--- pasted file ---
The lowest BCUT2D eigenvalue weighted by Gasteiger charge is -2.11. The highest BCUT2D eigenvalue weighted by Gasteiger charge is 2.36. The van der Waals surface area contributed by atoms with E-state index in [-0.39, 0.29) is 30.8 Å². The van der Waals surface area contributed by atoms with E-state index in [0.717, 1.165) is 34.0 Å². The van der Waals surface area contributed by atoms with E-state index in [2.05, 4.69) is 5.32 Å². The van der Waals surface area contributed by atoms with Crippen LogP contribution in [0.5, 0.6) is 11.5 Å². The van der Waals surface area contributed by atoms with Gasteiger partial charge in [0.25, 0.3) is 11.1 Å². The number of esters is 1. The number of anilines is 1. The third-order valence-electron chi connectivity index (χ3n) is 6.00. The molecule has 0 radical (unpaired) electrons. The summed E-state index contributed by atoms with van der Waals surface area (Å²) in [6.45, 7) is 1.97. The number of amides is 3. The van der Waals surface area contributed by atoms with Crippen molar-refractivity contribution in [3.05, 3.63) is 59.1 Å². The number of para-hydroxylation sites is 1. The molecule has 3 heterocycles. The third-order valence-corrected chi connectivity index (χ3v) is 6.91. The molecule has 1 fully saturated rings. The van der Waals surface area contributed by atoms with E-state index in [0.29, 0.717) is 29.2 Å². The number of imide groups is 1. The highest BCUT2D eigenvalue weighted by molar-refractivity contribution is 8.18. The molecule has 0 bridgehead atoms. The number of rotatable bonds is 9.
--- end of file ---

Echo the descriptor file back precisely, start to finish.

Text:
The lowest BCUT2D eigenvalue weighted by Gasteiger charge is -2.11. The highest BCUT2D eigenvalue weighted by Gasteiger charge is 2.36. The van der Waals surface area contributed by atoms with E-state index in [-0.39, 0.29) is 30.8 Å². The van der Waals surface area contributed by atoms with E-state index in [0.717, 1.165) is 34.0 Å². The van der Waals surface area contributed by atoms with E-state index in [2.05, 4.69) is 5.32 Å². The van der Waals surface area contributed by atoms with Crippen LogP contribution in [0.5, 0.6) is 11.5 Å². The van der Waals surface area contributed by atoms with Gasteiger partial charge in [0.25, 0.3) is 11.1 Å². The number of esters is 1. The number of anilines is 1. The third-order valence-electron chi connectivity index (χ3n) is 6.00. The molecule has 0 radical (unpaired) electrons. The summed E-state index contributed by atoms with van der Waals surface area (Å²) in [6.45, 7) is 1.97. The number of amides is 3. The van der Waals surface area contributed by atoms with Crippen molar-refractivity contribution in [3.05, 3.63) is 59.1 Å². The number of para-hydroxylation sites is 1. The molecule has 3 heterocycles. The third-order valence-corrected chi connectivity index (χ3v) is 6.91. The molecule has 1 fully saturated rings. The van der Waals surface area contributed by atoms with E-state index in [0.29, 0.717) is 29.2 Å². The number of imide groups is 1. The highest BCUT2D eigenvalue weighted by molar-refractivity contribution is 8.18. The molecule has 0 bridgehead atoms. The number of rotatable bonds is 9.